"No one in Youngstown, Ohio, is talking about impeachment," Rep. Tim Ryan, D-Ohio, said of his hometown on MSNBC this week. "They're talking about how they're going to make ends meet."
A search of Facebook's database of political ads turned up only a few Democratic campaigns that ran digital ads on the issue — and most of them lost their primaries, like former Florida Rep. Alan Grayson and New York gubernatorial candidate Cynthia Nixon.
Nor has advocacy for impeachment helped Maine Democrat Zak Ringelstein climb out of the single digits in his long-shot campaign against Sen. Angus King, an independent who caucuses with Democrats.
"I always talk about how I am the only person in this race who is willing to talk about impeachment and removal from office," Ringelstein told NBC News.
There are some notable exceptions, however, including Texas Senate candidate Beto O’Rourke, though he has not made impeachment a focus of his campaign, and Florida congressional candidate Mary Barzee Flores, who cut a straight-to-camera ad on impeachment, but appears to have given it only a limited run on TV and Facebook.
The most vocal high-profile Democratic candidate on impeachment is Andrew Gillum, the party's nominee for governor in Florida who also happens to be the candidate most closely associated with Steyer, the party's biggest donor. Gillum was the only candidate Steyer endorsed in a Democratic primary this year, and the billionaire pledged to spend $5 million supporting Gillum.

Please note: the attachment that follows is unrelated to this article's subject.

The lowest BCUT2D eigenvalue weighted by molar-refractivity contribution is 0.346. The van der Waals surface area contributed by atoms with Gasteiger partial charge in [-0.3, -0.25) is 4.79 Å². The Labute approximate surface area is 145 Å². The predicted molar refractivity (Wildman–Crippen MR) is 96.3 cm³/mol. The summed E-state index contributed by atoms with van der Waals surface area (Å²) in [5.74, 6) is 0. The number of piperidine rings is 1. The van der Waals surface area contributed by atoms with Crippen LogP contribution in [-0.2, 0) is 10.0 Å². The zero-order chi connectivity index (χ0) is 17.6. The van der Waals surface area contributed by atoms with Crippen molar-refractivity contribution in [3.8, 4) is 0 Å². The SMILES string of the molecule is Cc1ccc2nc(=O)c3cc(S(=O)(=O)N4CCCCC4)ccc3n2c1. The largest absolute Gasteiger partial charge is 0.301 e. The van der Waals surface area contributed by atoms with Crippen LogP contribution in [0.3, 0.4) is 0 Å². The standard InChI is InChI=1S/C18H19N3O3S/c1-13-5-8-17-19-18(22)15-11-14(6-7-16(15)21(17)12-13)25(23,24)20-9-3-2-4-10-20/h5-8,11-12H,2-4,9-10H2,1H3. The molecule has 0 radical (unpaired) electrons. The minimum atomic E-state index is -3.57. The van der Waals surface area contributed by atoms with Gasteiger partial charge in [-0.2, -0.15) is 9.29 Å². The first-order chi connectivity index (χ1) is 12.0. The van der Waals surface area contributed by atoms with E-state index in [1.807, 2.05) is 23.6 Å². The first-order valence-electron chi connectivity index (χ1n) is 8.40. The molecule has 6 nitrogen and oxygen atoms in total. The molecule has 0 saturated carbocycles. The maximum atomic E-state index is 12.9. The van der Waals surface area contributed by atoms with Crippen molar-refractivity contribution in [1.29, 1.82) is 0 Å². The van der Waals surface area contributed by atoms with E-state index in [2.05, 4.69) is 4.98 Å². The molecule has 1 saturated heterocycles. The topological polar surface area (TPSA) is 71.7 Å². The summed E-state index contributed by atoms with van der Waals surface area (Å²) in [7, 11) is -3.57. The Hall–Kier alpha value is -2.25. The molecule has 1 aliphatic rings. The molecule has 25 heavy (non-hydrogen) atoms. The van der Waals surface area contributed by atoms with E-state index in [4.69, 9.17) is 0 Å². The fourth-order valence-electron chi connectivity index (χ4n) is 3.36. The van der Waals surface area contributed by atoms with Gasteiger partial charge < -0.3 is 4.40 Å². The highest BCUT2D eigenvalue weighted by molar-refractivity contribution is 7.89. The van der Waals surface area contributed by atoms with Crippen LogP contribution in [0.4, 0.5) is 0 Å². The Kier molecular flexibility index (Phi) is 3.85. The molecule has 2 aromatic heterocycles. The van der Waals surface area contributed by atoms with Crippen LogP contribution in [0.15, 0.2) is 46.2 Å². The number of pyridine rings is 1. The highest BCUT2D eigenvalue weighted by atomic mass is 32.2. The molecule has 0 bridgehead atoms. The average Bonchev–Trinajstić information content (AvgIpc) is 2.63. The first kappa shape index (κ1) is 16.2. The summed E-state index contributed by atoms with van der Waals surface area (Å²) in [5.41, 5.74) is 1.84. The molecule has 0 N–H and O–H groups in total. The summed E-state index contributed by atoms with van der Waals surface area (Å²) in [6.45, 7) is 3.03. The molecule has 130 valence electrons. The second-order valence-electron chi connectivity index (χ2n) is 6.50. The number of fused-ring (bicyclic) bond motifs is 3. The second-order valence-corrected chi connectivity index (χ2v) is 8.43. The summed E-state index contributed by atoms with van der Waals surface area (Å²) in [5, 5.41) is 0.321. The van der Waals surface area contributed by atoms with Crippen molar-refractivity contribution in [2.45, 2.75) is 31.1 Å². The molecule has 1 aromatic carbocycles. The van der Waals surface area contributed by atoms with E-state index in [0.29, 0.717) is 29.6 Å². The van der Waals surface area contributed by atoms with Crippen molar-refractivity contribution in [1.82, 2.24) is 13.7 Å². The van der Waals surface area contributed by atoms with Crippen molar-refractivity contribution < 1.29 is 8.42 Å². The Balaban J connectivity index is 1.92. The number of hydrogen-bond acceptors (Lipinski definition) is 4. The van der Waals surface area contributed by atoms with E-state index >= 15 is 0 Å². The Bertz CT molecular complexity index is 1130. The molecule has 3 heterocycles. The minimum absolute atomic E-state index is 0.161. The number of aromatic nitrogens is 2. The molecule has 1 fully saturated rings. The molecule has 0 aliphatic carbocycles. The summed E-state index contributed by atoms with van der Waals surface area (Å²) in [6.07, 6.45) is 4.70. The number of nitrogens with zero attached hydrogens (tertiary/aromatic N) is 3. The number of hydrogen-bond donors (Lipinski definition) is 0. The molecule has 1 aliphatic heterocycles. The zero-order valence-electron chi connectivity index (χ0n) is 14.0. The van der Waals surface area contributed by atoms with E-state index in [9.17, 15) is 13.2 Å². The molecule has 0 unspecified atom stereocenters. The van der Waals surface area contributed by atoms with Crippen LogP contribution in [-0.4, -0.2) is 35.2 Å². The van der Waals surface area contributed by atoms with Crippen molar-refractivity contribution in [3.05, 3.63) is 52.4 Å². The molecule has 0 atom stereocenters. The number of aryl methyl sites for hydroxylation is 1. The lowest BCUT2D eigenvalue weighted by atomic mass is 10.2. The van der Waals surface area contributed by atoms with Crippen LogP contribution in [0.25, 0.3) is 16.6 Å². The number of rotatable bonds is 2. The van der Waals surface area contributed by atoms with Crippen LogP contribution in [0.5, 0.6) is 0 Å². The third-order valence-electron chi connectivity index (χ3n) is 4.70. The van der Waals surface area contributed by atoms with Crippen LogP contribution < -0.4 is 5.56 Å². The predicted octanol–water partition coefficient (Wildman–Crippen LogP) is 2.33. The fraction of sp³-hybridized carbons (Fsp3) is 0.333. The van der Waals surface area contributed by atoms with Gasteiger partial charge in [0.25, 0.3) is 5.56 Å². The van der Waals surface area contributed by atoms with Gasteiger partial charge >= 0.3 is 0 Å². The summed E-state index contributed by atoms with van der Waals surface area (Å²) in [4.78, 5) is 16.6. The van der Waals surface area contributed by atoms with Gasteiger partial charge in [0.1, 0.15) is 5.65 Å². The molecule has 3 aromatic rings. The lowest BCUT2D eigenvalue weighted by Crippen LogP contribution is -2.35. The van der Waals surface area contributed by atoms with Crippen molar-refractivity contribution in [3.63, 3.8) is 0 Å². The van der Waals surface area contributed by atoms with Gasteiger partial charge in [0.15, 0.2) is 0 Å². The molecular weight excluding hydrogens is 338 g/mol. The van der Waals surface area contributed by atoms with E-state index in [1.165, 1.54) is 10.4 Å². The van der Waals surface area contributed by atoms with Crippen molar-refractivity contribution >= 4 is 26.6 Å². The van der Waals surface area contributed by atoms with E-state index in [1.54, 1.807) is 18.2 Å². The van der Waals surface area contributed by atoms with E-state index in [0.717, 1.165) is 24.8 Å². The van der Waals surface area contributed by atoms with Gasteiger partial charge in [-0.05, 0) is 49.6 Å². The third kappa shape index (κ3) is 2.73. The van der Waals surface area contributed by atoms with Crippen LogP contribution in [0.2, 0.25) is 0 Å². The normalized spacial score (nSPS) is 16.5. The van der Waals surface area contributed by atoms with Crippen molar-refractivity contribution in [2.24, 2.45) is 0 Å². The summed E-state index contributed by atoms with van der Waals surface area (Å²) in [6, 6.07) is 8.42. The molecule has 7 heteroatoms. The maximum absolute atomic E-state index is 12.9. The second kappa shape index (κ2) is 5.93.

"We don't actually go to candidates and ask where they stand on impeachment," said Kevin Mack, the lead strategist for Steyer's Need to Impeach campaign. "Our goal is to make sure they hear about it on the stump so that once they get elected, they'll hold the establishment accountable and make sure they do their constitutional duty."
While Mack acknowledge there are a limited number of candidates running on the message, he noted that the group's supporter list is 6 million strong and that support for impeachment has ticked up in polls.
But if you do see an ad or a fundraising email mentioning impeachment, and it's not from Steyer, it's almost certainly from a Republican.
"It's a motivator for our base," National Republican Congressional Committee chairman Steve Stivers said at a breakfast hosted by The Christian Science Monitor last month.
A recent NBC News/Wall Street Journal poll found that while 62 percent of Democrats were more likely to vote for a candidate who favors holding impeachment hearings, a significantly larger portion of Republicans — 80 percent — said they were less likely to vote for that candidate.
Robert Blizzard, a GOP pollster at the firm Public Opinion Strategies, said that Republicans needed to "raise the stakes of this election," noting that some had feared a "lethargy among some parts of the Republican base."
Indeed, Republicans seemed to be ramping up their messaging on impeachment in September, with an uptick in the number of fundraising emails and digital ads mentioning it. Trump told supporters at a rally in Montana that if he is impeached, "It's your fault, because you didn't go out to vote."